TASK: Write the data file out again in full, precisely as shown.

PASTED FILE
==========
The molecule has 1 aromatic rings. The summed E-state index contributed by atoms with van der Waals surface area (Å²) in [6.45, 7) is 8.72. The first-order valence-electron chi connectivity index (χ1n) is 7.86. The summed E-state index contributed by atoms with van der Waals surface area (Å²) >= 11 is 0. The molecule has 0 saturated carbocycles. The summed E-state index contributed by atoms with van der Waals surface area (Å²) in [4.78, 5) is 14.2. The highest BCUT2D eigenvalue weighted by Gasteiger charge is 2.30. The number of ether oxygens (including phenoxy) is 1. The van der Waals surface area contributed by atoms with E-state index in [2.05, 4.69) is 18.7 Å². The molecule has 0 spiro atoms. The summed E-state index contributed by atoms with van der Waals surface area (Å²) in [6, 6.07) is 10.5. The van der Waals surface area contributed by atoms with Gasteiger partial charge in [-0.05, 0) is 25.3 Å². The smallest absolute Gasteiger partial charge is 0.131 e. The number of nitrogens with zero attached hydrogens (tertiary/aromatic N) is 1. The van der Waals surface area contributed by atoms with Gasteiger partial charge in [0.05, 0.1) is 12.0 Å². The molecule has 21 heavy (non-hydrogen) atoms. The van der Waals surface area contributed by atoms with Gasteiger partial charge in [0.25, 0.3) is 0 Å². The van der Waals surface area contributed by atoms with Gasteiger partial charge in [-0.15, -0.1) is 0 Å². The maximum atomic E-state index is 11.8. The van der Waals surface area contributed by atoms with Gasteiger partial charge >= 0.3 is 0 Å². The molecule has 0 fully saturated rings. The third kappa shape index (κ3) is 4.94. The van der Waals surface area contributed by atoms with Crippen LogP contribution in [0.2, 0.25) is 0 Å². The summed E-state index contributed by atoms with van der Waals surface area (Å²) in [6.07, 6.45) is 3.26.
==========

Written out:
The molecule has 1 aromatic rings. The summed E-state index contributed by atoms with van der Waals surface area (Å²) in [6.45, 7) is 8.72. The first-order valence-electron chi connectivity index (χ1n) is 7.86. The summed E-state index contributed by atoms with van der Waals surface area (Å²) >= 11 is 0. The molecule has 0 saturated carbocycles. The summed E-state index contributed by atoms with van der Waals surface area (Å²) in [4.78, 5) is 14.2. The highest BCUT2D eigenvalue weighted by Gasteiger charge is 2.30. The number of ether oxygens (including phenoxy) is 1. The van der Waals surface area contributed by atoms with E-state index in [2.05, 4.69) is 18.7 Å². The molecule has 0 spiro atoms. The summed E-state index contributed by atoms with van der Waals surface area (Å²) in [6, 6.07) is 10.5. The van der Waals surface area contributed by atoms with Gasteiger partial charge in [-0.05, 0) is 25.3 Å². The smallest absolute Gasteiger partial charge is 0.131 e. The number of nitrogens with zero attached hydrogens (tertiary/aromatic N) is 1. The van der Waals surface area contributed by atoms with Gasteiger partial charge in [0.05, 0.1) is 12.0 Å². The molecule has 21 heavy (non-hydrogen) atoms. The van der Waals surface area contributed by atoms with Gasteiger partial charge in [0.25, 0.3) is 0 Å². The van der Waals surface area contributed by atoms with Gasteiger partial charge in [-0.15, -0.1) is 0 Å². The maximum atomic E-state index is 11.8. The van der Waals surface area contributed by atoms with Gasteiger partial charge >= 0.3 is 0 Å². The molecule has 0 fully saturated rings. The third kappa shape index (κ3) is 4.94. The van der Waals surface area contributed by atoms with Crippen LogP contribution in [0.2, 0.25) is 0 Å². The summed E-state index contributed by atoms with van der Waals surface area (Å²) in [6.07, 6.45) is 3.26.